BRIEF DESCRIPTION OF THE DRAWINGS

FIG. 1 shows an illustrative testing process for a logic circuit, the test having been generated an illustrative embodiment of the method of the present invention.

FIG. 2 illustrates an example combinational circuit to which an illustrative embodiment of the method of the present invention may be advantageously applied.

FIG. 3 shows a flowchart describing an illustrative embodiment of the method of the present invention for use with combinational circuits.

FIG. 4 shows selected illustrative rules for forward propagation of uncontrollability indicators and generation and backward propagation of unobservability indicators.

FIG. 5 shows a flowchart of an illustrative implication procedure for use in the illustrative procedure of FIG. 3.

FIG. 6 shows an illustrative combinational iterative array circuit model of a sequential circuit to which an illustrative embodiment of the method of the present invention may be applied.

FIG. 7 shows a flowchart describing an illustrative embodiment of the method of the present invention for use with sequential circuits.

FIG. 8 shows a flowchart describing an additional illustrative embodiment of the method of the present invention wherein redundancy may be eliminated from a combinational circuit.

DETAILED DESCRIPTION

FIG. 1 shows an illustrative testing process for a logic circuit, the test having been generated by an illustrative embodiment of the method of the present invention. In particular, test generator 11 generates input stimuli and a corresponding expected output response based on a circuit description of the circuit to be tested. Specifically, test generator 11 operates in accordance with an illustrative embodiment of the method of the present invention, as shown, for example, in FIG. 3, below. Test generator 11 may, for example, comprise a general purpose computer system and software executing thereon. Each fabricated instance of circuit 12 comprises a plurality of interconnected circuit elements 13 (e.g., gates), one or more primary inputs 14 and one or more primary outputs 15.

When a given fabricated instance of circuit 12 is to be tested, the input stimuli generated by test generator 11 is applied to primary inputs 14 of circuit 12, and the resultant output response is measured on primary outputs 15. The resultant output response is compared with the expected output response (which was generated by test generator 11) by comparison circuit 16, thereby identifying faulty instances of the circuit. The testing process described herein is most commonly performed by a computer-controlled system known generically as Automatic Test Equipment (ATE). A typical ATE system comprises hardware components (in addition to the controlling computer) which are adapted to apply stimuli to a fabricated instance of a circuit, measure the responses from the fabricated instance of the circuit, and compare the measured response to a predetermined expected response. The fabricated instance of the circuit to be tested is usually "plugged into" the ATE system by means of a standardized interface.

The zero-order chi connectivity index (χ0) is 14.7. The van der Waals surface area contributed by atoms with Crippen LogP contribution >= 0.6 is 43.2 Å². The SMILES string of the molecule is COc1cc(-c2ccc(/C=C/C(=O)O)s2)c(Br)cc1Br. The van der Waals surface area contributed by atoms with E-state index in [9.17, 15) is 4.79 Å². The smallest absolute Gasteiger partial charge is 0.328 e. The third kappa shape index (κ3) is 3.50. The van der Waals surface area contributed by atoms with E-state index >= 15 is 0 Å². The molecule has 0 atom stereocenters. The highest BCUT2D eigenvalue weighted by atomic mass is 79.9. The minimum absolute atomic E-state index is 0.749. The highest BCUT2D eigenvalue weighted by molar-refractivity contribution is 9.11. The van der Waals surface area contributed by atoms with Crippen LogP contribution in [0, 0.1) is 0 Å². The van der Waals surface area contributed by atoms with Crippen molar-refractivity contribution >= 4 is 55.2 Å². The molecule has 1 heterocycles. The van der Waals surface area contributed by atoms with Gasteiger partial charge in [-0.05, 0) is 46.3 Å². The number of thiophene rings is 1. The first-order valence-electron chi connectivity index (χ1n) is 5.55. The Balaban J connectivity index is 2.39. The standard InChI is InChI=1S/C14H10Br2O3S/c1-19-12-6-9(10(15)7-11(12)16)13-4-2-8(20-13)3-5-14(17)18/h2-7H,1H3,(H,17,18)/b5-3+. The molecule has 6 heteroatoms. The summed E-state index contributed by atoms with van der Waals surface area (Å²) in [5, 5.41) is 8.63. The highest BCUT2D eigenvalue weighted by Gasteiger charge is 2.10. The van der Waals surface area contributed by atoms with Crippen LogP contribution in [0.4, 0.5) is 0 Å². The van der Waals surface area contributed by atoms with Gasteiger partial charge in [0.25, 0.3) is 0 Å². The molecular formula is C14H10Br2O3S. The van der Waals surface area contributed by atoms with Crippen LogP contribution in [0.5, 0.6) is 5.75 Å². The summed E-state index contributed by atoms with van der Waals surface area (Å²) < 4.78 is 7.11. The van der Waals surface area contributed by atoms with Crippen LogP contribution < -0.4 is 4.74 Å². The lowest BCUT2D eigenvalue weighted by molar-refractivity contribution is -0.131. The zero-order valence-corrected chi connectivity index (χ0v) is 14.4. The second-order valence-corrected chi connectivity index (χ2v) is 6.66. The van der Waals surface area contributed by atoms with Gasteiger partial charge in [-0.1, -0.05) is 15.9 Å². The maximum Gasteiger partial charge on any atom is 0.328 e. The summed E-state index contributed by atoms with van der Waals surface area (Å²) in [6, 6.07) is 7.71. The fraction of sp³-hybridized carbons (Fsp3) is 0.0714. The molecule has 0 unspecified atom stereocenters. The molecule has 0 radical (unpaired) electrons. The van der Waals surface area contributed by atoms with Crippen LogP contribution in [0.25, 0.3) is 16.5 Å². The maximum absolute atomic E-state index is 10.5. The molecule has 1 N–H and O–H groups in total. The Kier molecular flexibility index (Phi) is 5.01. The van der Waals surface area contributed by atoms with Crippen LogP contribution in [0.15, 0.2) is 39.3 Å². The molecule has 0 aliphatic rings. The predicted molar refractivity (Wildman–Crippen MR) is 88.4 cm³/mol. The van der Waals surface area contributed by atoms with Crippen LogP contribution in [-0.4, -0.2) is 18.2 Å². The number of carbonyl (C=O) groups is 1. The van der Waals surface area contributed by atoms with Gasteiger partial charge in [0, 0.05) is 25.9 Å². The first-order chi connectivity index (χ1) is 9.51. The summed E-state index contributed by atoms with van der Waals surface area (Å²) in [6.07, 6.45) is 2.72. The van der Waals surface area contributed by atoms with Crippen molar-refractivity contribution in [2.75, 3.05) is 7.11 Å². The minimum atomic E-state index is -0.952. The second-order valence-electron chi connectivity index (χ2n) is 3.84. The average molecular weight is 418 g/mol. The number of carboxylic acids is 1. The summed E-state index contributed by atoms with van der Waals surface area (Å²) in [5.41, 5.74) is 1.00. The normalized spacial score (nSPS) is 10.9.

FIG. 2 illustrates an example combinational circuit to which an illustrative embodiment of the method of the present invention may be applied. The example circuit comprises "And" gates 21, 22 and 23 and "Or" gate 24 interconnected to each other and to primary inputs a, b and c and to primary output g. Consider the fault f stuck-at-0, where the first input lead to "Or" gate 24 is permanently fixed to a logic 0 value. (Note that in a case such as this where a circuit line contains no fanout, there is no meaningful distinction between a stuck-at fault at the output lead of the driving gate and the corresponding stuck-at fault at the input lead of the receiving gate.)

In order to detect (i.e., test for) a stuck-at fault (e.g., a stuck-at-0) at a given circuit lead, it is necessary that the given lead be "activated" to create a difference in value (e.g., 0 vs. 1) between the faulty circuit and the properly operational circuit, and, furthermore, that the resultant difference in value be "propagated" to a primary output of the circuit where it can be observed by the testing process. In order to activate a stuck-at fault on a given circuit lead, it is merely necessary to set the circuit lead to a logic value opposite to the stuck-at value. For example, the lead must be set to a logic 1 in order to detect a stuck-at-0 fault. In order to propagate a fault, a path from the given circuit lead to a primary output must be "sensitized"--that is, each gate along such a path must become sensitive to the value on the given path. This is achieved by setting the values on all of the other inputs of these gates to appropriate values. (For example, to sensitize the path from an input of either a "Nand" or "And" gate to its output, all of the other inputs must be set to logic 1 values.)

Thus, in order to detect the fault f stuck-at-0, it is first necessary that circuit leads c and d be set to a logic 1, and, by implication, it is necessary that both circuit leads a and b be set to a logic 1. However, in order to propagate the f stuck-at-0 fault effect from f to a primary output, circuit lead e must be set to a logic 0 (since only when lead e is a logic 0 will "Or" gate 24 be sensitized to allow the logic value on lead f to propagate to primary output g). Thus, by implication, at least one of circuit leads a and b must be set to a logic 0! This contradiction (i.e., both circuit leads a and b are set to a logic 1 vs. at least one of circuit leads a and b must be set to a logic 0) shows that the fault f stuck-at-0 is necessarily untestable. In other words, in order to detect the fault f stuck-at-0, it is necessary that one of circuit leads a or b be simultaneously a logic 0 and a logic 1.